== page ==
Mighty Oaks: Is This the Oldest Tree in Evanston?

EDITOR:
I have a very large oak in my back yard which is enormous.  I was on the Evanston Garden Walk this year and a lot of visitors commented that it must be ‘one of the oldest trees in Evanston.’ 

I would like to submit my tree as a candidate for ‘oldest tree.’
 — Penelope Sachs

EDITOR:
Read your story about Evanston’s oldest tree. If the trees on private property are included, I would like to nominate my oak tree for the oldest tree.
I believe it is a white oak, and I have been told by many arborists that it is between 130 and 150 years old. (How they came up with 130 I’ll never know).
Beware because it is producing bags of acorns at this time of year.
— Janice Sachen

Open Letter to Dr. Murphy And D65 School Board Members:
 
 Since Ms. Geneva Oatman has left the District, we would like to offer our help and support in finding her successor as District 65’s director of special services. While we understand the necessity of appointing an interim director, we hope the District will engage in a nationwide search for a permanent director of special services.
Parents and staff are seeking a more collaborative relationship with the administration in the Special Services Department. 

We encourage the administration to fill this crucial position with a highly qualified and experienced professional. We hope that a key piece of the process will be soliciting parental and staff input through their participation as members of a search committee. This approach would set a tone of collaboration and would garner support for the new director.

 We believe the Director of Special Services should be
•  a visionary with a clear idea of how high quality special education should look now and in the future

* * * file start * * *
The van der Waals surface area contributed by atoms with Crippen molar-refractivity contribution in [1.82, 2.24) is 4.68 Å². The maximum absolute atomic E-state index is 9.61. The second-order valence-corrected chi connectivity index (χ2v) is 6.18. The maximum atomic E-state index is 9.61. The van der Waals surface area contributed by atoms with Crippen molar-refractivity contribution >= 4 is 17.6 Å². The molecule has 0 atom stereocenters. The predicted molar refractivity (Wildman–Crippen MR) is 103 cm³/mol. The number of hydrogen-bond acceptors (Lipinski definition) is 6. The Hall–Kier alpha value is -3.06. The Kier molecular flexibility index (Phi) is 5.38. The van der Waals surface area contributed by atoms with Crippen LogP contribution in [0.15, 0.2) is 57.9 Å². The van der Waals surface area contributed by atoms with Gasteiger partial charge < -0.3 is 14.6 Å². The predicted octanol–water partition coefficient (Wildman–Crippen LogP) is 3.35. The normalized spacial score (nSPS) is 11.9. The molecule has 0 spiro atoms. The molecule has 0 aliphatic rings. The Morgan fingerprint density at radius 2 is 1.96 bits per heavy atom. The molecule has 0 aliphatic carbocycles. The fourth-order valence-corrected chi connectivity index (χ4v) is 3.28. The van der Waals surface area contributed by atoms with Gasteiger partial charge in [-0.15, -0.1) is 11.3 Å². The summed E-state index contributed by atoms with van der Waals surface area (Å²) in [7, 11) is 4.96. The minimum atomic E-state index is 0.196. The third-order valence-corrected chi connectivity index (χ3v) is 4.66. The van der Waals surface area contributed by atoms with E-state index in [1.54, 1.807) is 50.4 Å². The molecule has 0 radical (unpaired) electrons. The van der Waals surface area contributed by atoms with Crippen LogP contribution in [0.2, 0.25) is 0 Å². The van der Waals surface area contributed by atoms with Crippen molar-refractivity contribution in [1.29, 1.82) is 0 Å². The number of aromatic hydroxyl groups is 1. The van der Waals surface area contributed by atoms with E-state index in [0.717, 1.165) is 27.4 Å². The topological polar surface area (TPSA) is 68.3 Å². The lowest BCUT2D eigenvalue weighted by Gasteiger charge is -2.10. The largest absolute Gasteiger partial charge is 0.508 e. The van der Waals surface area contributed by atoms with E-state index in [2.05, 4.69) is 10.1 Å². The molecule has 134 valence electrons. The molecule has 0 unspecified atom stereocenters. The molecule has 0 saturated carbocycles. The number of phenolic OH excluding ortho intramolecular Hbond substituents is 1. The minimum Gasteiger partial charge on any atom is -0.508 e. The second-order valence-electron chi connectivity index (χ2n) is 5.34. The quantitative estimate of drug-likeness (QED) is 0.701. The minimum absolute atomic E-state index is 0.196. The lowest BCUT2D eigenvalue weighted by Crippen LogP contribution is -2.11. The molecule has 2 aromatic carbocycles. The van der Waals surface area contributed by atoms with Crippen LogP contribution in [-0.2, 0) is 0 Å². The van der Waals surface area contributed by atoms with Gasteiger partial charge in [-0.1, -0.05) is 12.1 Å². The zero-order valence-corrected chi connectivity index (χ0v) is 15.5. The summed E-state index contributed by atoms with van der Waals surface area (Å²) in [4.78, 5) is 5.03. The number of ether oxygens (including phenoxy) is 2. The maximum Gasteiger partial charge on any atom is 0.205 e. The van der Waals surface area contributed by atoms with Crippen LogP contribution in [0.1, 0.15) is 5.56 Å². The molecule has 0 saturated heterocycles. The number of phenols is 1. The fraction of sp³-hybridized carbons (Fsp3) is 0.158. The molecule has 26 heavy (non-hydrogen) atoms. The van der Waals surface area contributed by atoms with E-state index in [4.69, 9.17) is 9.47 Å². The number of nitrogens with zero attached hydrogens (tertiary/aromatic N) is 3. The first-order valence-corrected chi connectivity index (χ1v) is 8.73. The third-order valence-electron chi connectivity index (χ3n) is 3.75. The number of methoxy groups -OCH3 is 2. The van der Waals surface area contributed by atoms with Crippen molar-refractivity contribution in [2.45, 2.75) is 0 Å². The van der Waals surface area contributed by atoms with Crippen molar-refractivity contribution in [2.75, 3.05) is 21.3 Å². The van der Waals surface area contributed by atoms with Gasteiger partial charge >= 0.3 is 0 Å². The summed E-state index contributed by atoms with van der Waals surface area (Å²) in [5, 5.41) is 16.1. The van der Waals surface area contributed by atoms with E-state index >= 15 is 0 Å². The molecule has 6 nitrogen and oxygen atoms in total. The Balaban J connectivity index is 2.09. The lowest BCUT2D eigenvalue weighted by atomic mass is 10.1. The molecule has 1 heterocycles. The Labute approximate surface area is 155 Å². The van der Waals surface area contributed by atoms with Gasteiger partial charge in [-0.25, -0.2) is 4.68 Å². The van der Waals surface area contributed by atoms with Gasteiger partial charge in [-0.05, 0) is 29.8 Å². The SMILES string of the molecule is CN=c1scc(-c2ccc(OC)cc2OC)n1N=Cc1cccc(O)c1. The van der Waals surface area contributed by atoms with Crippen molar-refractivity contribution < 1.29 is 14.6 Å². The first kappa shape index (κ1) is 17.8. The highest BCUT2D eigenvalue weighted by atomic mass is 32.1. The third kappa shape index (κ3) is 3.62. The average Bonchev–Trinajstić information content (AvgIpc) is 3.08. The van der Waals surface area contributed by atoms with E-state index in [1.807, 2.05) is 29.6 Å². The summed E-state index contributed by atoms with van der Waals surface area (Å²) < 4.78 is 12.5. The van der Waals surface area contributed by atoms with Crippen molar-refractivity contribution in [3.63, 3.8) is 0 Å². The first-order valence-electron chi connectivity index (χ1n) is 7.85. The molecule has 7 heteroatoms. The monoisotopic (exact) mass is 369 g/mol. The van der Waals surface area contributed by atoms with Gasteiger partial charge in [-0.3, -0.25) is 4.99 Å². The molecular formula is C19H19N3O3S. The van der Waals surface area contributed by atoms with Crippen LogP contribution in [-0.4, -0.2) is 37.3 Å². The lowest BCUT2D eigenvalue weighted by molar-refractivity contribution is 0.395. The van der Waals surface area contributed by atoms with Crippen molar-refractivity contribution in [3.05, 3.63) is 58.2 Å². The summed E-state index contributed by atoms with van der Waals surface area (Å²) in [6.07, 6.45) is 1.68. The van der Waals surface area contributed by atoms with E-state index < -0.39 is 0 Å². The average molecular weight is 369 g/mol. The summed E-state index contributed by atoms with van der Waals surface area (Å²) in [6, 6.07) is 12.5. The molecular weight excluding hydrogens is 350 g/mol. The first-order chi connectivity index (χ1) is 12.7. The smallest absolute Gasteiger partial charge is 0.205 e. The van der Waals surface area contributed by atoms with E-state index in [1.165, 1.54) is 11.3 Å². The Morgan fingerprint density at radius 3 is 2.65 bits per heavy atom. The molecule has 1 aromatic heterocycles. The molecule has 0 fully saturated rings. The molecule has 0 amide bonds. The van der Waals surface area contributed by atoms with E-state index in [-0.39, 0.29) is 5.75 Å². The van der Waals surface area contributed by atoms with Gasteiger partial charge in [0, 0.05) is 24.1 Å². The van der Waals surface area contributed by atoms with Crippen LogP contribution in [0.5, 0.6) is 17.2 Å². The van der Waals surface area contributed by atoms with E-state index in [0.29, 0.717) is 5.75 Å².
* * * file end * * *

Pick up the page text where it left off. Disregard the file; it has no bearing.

• someone with a comprehensive background in special education and knowledge of research-proven methods to address all childhood disabilities.
• deeply knowledgeable about special education laws and regulations, with a commitment to act on all compliance issues to ensure the implementation of all IEPs (Individualized Education Programs.)
• a collaborative leader who takes an accessible, supportive and compassionate approach toward parents and values their full participation in the development of appropriate IEPs.
• someone who understands the importance of providing comprehensive, quality professional development opportunities for teachers
• able to ensure an inclusive and caring culture in all schools in the District
• committed to involving all stakeholders through transparent and collaborative processes.
• ready to recruit and retain qualified special education teachers, therapists and ancillary staff.
• eager to ensure that necessary resources are devoted to the successful education of all children.

School District 65 is a dynamic and caring community. Our children, families and staff deserve someone exceptional to serve as director of special education. We hope you will facilitate a nationwide search in a timely manner.  We stand ready to participate in this important process.
Sign the petition here: http://www.thepetitionsite.com/1/include-parents-in-selection-of-d65-spec-ed-director
–Marian Casey, Director, Answers for Special Kids